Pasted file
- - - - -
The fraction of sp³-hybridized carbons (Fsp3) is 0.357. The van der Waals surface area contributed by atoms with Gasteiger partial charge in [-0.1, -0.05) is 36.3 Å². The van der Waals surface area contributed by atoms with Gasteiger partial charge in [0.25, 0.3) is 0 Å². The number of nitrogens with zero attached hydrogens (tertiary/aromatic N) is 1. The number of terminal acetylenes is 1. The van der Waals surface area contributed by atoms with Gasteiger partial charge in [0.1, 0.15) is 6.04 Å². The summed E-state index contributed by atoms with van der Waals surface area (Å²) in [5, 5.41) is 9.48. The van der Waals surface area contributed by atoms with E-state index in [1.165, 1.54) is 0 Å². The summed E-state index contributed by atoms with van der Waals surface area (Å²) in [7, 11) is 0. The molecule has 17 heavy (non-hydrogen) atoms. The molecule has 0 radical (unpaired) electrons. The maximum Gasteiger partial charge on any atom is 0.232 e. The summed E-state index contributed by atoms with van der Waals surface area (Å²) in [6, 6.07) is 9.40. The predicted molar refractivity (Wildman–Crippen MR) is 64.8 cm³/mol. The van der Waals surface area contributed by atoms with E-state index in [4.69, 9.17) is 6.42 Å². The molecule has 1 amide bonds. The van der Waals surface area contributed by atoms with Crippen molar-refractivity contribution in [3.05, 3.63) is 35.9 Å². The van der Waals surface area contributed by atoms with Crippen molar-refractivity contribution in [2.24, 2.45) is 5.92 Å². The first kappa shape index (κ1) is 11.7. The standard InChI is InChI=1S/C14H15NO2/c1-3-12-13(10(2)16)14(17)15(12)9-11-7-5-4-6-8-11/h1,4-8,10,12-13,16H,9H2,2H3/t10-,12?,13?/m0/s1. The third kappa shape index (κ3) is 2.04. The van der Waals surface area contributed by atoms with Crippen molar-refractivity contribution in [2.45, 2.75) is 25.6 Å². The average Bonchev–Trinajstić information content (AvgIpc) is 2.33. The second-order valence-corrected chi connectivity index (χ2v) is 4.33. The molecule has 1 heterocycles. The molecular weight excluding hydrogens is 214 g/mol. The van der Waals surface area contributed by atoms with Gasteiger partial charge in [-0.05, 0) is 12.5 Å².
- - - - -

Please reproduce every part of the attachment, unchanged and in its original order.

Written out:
The fraction of sp³-hybridized carbons (Fsp3) is 0.357. The van der Waals surface area contributed by atoms with Gasteiger partial charge in [-0.1, -0.05) is 36.3 Å². The van der Waals surface area contributed by atoms with Gasteiger partial charge in [0.25, 0.3) is 0 Å². The number of nitrogens with zero attached hydrogens (tertiary/aromatic N) is 1. The number of terminal acetylenes is 1. The van der Waals surface area contributed by atoms with Gasteiger partial charge in [0.1, 0.15) is 6.04 Å². The summed E-state index contributed by atoms with van der Waals surface area (Å²) in [5, 5.41) is 9.48. The van der Waals surface area contributed by atoms with E-state index in [1.165, 1.54) is 0 Å². The summed E-state index contributed by atoms with van der Waals surface area (Å²) in [7, 11) is 0. The molecule has 17 heavy (non-hydrogen) atoms. The molecule has 0 radical (unpaired) electrons. The maximum Gasteiger partial charge on any atom is 0.232 e. The summed E-state index contributed by atoms with van der Waals surface area (Å²) in [6, 6.07) is 9.40. The predicted molar refractivity (Wildman–Crippen MR) is 64.8 cm³/mol. The van der Waals surface area contributed by atoms with E-state index in [4.69, 9.17) is 6.42 Å². The molecule has 1 amide bonds. The van der Waals surface area contributed by atoms with Crippen molar-refractivity contribution in [3.05, 3.63) is 35.9 Å². The van der Waals surface area contributed by atoms with Crippen molar-refractivity contribution in [2.24, 2.45) is 5.92 Å². The first kappa shape index (κ1) is 11.7. The standard InChI is InChI=1S/C14H15NO2/c1-3-12-13(10(2)16)14(17)15(12)9-11-7-5-4-6-8-11/h1,4-8,10,12-13,16H,9H2,2H3/t10-,12?,13?/m0/s1. The third kappa shape index (κ3) is 2.04. The van der Waals surface area contributed by atoms with Crippen molar-refractivity contribution in [2.45, 2.75) is 25.6 Å². The average Bonchev–Trinajstić information content (AvgIpc) is 2.33. The second-order valence-corrected chi connectivity index (χ2v) is 4.33. The molecule has 1 heterocycles. The molecular weight excluding hydrogens is 214 g/mol. The van der Waals surface area contributed by atoms with Gasteiger partial charge in [-0.05, 0) is 12.5 Å².